It’s July, which means we’re in the dead of summer. The days are longer, the temperatures are higher, and if you’re like me, life just takes on a certain, slower rhythm.
With that rhythm, I’ve always found more time to read. Every year I set out to read more, and every year I never read as much as I’d like, but that’s why it’s called a goal, right? In general, I’ve read more in the last five years than I ever thought possible. During Memorial Day weekend last year I read four books. Who am I? I thought.
Considering all that, I thought it would be helpful to provide you with a reading list for the rest of the summer (and into the fall). These are books that I’ve found immensely helpful in my life. Books that I return to even, as you’ll see in the first example. Are there others? Of course. For example, every summer I also read Brad Thor’s latest thriller novel, and I also love psychology-type business books by the likes of Malcolm Gladwell and Adam Grant. But those tend to be much more taste-specific. For this list, I wanted to focus on books I think are more universal with messages that feed not just our minds but also our souls.
So without further ado, here’s the list. I’ve hyperlinked the titles as well as provided my own short write-up on what I like. I pray it’s helpful.
“The Abolition of Man” by C.S. Lewis
I think this is one of the most important books ever written. We currently live in an era where everything is relative. We don’t have the truth but rather have my truth or your truth. In this rather short book, Christian philosopher C.S. Lewis (the author behind “The Chronicles of Narnia” series), brilliantly shows why moral relativism – and relativism in general – is not only dangerous but also illogical. This book speaks to so many current topics and issues. Ironically, however, it wasn’t written in 2023. It was written in 1943. In other words, you could call it prophetic. We needed it then, and we need it now.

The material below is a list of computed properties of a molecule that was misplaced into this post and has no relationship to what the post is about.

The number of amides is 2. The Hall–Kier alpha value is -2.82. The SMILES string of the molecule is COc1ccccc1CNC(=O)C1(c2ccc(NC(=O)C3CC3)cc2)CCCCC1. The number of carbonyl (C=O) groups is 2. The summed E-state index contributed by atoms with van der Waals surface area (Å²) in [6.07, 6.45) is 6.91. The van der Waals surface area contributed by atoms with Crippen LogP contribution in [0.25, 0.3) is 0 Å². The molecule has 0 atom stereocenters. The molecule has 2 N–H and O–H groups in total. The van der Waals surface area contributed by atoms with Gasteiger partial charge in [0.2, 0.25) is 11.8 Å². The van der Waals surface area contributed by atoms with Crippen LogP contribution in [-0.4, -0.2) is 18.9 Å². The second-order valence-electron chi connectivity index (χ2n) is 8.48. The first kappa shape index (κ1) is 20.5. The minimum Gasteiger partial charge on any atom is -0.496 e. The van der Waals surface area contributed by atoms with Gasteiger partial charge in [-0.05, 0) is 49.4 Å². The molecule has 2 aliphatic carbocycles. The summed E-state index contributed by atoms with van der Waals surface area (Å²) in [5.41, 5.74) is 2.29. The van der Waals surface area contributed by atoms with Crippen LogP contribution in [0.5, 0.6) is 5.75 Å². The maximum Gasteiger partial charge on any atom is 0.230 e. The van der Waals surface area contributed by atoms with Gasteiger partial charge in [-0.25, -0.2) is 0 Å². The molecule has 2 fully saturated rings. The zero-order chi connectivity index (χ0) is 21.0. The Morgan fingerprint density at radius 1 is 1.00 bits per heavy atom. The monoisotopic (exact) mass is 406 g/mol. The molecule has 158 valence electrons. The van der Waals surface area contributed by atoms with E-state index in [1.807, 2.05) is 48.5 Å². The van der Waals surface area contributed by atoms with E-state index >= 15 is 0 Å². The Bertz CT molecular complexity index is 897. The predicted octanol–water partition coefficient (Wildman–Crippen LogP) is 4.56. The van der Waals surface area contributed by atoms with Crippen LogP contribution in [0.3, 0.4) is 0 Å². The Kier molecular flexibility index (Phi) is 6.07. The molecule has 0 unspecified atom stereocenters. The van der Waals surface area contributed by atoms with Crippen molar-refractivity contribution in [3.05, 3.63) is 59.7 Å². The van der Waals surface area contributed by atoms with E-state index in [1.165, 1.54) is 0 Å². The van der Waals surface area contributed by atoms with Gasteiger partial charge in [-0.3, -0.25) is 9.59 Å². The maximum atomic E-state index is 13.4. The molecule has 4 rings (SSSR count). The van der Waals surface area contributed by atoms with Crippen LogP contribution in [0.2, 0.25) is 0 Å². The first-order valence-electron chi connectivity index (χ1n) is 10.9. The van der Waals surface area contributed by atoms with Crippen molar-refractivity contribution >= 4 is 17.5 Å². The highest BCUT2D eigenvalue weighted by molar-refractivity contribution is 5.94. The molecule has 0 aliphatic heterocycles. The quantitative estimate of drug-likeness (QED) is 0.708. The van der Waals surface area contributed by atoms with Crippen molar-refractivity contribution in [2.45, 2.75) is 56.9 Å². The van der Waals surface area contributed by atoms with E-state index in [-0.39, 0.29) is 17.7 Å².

“A Praying Life: Connecting With God in a Distracting World” by Paul Miller
I don’t think there’s one single work that I came across at such a perfect time in my life than this book. Full confession: I’ve always struggled with prayer. One of my big questions was always, “If God knows everything, then why do I need to pray? Why do I need to ask for things that he already knows will or will not happen?” Paul Miller answers that question and then some. Not only did he help me understand exactly why prayer is important, necessary and helpful, but he also watered my soul in areas I didn’t realize were dry. If you look at my copy, every page has multiple underlines, highlights and notes like, “YES!” This book is about prayer, yes, but it’s about so much more. It’s about our relationship with our creator and how to cultivate that. It’s about slowing down. It’s about investing in what matters. It’s filled with stories and practical tools that, if you’re like me, will change your life. If you read one book on this list, make it this one.
“The Power of Christian Contentment: Finding Deeper, Richer Christ-Centered Joy” by Andrew M. Davis
Toward the end of last year, all the guys in my church small group met to talk about where we felt we were spiritually, our biggest struggle and how we wanted to address it. Every single person expressed a problem with being content. Contentment at work, contentment in their marriage, contentment with God. Every single one. We knew, then, we needed to work through contentment, but that’s not a topic that’s often talked about. So I set out to do some research. That’s when I found this book. And it has been powerful. In essence, it’s a book about a book. It’s a modern-day examination of an old Puritan preacher named Jeremiah Burroughs, who wrote a book called “The Rare Jewel of Christian Contentment” in 1643. Davis explains, expands and extrapolates on that work, introducing us to practical examples and stories. For people who struggle with contentment and restlessness, this book is a must-read.